Nama in fresh row with PAC over case of widow
THE National Assets Management Agency (Nama) has categorically rejected criticism over its handling of a case involving the widow of a farmer who took his own life.
Nama came under fire from the Dáil's spending watchdog earlier this month in relation to its decision to press ahead with legal action against Annette De Vere Hunt.
Ms De Vere Hunt had previously appeared in front of a private session of the Public Accounts Committee (PAC), during which she gave evidence about how her husband, Philip De Vere Hunt (64), took his life in 2012, after Nama brought a case against him over a €30m loan.
PAC chairman John McGuinness later claimed that the State agency forged ahead with legal action against Ms De Vere Hunt after a mediation process broke down.
At a PAC hearing earlier this month, Sinn Féin deputy leader Mary Lou McDonald said the actions of Nama were contradictory because the agency had previously told the committee that it was "committed to mediation".
This has been rejected by Nama.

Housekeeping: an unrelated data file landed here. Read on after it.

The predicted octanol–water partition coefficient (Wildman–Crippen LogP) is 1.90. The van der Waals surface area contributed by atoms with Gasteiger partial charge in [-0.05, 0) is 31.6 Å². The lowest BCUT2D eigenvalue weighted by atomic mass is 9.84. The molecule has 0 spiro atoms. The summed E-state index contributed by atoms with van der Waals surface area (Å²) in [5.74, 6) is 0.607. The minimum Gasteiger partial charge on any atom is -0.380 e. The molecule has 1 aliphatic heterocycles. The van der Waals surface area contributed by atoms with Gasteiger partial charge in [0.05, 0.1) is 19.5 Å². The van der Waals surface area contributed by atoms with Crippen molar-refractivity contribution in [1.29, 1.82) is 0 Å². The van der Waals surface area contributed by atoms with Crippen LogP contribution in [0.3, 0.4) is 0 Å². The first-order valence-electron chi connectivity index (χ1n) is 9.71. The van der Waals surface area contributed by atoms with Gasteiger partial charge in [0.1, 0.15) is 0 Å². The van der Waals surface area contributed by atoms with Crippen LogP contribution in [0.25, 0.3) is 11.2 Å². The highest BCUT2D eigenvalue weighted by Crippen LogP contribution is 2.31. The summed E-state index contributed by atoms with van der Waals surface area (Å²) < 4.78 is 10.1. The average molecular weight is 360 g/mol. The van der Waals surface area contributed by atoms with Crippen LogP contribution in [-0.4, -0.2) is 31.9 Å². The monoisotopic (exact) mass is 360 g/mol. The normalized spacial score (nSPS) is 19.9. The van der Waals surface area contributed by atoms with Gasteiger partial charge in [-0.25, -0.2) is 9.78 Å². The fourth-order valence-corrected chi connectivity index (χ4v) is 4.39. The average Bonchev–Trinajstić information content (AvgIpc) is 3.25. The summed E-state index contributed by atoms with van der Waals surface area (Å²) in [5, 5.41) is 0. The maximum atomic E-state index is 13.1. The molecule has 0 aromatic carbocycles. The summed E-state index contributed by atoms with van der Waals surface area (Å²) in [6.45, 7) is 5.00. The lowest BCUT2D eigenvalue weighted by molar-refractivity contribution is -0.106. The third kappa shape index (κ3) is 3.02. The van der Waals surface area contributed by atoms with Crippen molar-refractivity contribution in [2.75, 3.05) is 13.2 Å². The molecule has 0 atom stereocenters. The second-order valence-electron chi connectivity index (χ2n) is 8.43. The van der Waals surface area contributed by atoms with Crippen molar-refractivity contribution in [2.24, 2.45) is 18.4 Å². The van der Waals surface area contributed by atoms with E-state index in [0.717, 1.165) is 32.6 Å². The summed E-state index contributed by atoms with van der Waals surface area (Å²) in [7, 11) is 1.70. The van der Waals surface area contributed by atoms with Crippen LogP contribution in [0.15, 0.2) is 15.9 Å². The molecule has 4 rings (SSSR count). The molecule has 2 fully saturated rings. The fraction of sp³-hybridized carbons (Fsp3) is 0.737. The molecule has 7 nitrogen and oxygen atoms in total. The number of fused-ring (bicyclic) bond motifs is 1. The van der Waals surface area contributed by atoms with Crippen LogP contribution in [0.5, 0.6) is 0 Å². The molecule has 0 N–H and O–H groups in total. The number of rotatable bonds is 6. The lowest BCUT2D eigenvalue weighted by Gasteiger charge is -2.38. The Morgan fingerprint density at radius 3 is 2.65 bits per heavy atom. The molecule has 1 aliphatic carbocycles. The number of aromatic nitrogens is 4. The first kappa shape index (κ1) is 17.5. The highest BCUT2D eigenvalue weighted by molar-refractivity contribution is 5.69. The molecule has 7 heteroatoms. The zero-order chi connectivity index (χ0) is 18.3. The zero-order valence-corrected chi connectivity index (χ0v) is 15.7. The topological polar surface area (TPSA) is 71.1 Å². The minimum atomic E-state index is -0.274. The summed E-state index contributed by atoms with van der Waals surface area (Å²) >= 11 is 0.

PAC members wrote to Nama expressing their concern at the treatment of the woman, who claims her husband was also badly treated. But the issue is now at the centre of a row between Nama and the committee.
In a joint letter to PAC, seen by the Irish Independent, Nama chairman Frank Daly and chief executive Brendan McDonagh rejected any criticism of its handling of the case.
Nama said it had a "difficult job to do and this includes dealing with cases of personal distress and cases where the people concerned do not agree with Nama's decisions or think that Nama may be treating them unfairly".
The letter adds: "Regardless of the profile of the case or the people concerned or any advocacy received, Nama endeavours to deal with all debtors in an even-handed and reasonable fashion in delivering on its statutory mandate."